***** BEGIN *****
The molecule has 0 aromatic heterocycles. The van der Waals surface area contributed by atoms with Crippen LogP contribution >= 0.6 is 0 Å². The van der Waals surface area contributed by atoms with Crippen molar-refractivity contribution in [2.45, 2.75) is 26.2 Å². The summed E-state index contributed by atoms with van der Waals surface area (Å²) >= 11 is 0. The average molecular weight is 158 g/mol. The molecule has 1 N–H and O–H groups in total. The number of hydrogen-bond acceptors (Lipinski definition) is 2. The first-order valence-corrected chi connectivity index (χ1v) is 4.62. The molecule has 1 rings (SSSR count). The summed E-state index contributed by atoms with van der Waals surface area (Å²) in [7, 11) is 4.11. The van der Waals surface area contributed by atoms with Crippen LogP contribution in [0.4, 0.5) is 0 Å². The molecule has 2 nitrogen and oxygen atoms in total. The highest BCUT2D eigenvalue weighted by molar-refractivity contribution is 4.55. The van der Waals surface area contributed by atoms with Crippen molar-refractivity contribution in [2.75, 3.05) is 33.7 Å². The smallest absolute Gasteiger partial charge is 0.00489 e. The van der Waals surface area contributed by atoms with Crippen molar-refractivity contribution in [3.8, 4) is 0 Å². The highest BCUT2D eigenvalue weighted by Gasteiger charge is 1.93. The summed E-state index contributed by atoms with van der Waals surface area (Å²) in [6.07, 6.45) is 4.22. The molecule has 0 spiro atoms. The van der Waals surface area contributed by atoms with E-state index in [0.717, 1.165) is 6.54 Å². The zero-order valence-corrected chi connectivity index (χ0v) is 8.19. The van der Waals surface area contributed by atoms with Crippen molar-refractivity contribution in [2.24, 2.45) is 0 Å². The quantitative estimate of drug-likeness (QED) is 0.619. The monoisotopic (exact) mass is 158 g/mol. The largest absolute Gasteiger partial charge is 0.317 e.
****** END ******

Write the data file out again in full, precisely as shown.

The molecule has 0 aromatic heterocycles. The van der Waals surface area contributed by atoms with Crippen LogP contribution >= 0.6 is 0 Å². The van der Waals surface area contributed by atoms with Crippen molar-refractivity contribution in [2.45, 2.75) is 26.2 Å². The summed E-state index contributed by atoms with van der Waals surface area (Å²) >= 11 is 0. The average molecular weight is 158 g/mol. The molecule has 1 N–H and O–H groups in total. The number of hydrogen-bond acceptors (Lipinski definition) is 2. The first-order valence-corrected chi connectivity index (χ1v) is 4.62. The molecule has 1 rings (SSSR count). The summed E-state index contributed by atoms with van der Waals surface area (Å²) in [7, 11) is 4.11. The van der Waals surface area contributed by atoms with Crippen LogP contribution in [0.4, 0.5) is 0 Å². The molecule has 2 nitrogen and oxygen atoms in total. The highest BCUT2D eigenvalue weighted by molar-refractivity contribution is 4.55. The van der Waals surface area contributed by atoms with Crippen molar-refractivity contribution in [2.75, 3.05) is 33.7 Å². The smallest absolute Gasteiger partial charge is 0.00489 e. The van der Waals surface area contributed by atoms with Crippen molar-refractivity contribution in [3.8, 4) is 0 Å². The highest BCUT2D eigenvalue weighted by Gasteiger charge is 1.93. The summed E-state index contributed by atoms with van der Waals surface area (Å²) in [6.07, 6.45) is 4.22. The molecule has 0 spiro atoms. The van der Waals surface area contributed by atoms with E-state index in [0.717, 1.165) is 6.54 Å². The zero-order valence-corrected chi connectivity index (χ0v) is 8.19. The van der Waals surface area contributed by atoms with Crippen molar-refractivity contribution in [2.24, 2.45) is 0 Å². The quantitative estimate of drug-likeness (QED) is 0.619. The monoisotopic (exact) mass is 158 g/mol. The largest absolute Gasteiger partial charge is 0.317 e.